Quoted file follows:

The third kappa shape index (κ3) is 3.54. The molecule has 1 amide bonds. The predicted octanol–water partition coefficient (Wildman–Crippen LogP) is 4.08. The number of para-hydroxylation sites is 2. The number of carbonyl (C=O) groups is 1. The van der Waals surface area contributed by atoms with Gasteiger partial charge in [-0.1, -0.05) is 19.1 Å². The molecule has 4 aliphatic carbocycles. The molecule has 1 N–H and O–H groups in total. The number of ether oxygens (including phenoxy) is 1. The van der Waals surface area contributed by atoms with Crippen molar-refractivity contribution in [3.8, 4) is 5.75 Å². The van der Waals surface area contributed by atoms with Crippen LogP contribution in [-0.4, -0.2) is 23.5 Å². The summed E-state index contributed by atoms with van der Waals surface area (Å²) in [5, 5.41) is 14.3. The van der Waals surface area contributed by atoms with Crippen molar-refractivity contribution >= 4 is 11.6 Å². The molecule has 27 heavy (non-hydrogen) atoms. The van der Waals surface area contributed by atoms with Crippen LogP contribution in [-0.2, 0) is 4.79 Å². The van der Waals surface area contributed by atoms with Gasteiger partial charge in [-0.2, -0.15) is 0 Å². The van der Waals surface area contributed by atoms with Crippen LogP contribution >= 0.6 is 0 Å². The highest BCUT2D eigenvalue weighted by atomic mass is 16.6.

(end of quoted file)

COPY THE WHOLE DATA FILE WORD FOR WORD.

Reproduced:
The third kappa shape index (κ3) is 3.54. The molecule has 1 amide bonds. The predicted octanol–water partition coefficient (Wildman–Crippen LogP) is 4.08. The number of para-hydroxylation sites is 2. The number of carbonyl (C=O) groups is 1. The van der Waals surface area contributed by atoms with Gasteiger partial charge in [-0.1, -0.05) is 19.1 Å². The molecule has 4 aliphatic carbocycles. The molecule has 1 N–H and O–H groups in total. The number of ether oxygens (including phenoxy) is 1. The van der Waals surface area contributed by atoms with Crippen molar-refractivity contribution in [3.8, 4) is 5.75 Å². The van der Waals surface area contributed by atoms with Crippen LogP contribution in [-0.4, -0.2) is 23.5 Å². The summed E-state index contributed by atoms with van der Waals surface area (Å²) in [5, 5.41) is 14.3. The van der Waals surface area contributed by atoms with Crippen molar-refractivity contribution >= 4 is 11.6 Å². The molecule has 27 heavy (non-hydrogen) atoms. The van der Waals surface area contributed by atoms with Crippen LogP contribution in [-0.2, 0) is 4.79 Å². The van der Waals surface area contributed by atoms with Gasteiger partial charge in [-0.2, -0.15) is 0 Å². The van der Waals surface area contributed by atoms with Crippen LogP contribution >= 0.6 is 0 Å². The highest BCUT2D eigenvalue weighted by atomic mass is 16.6.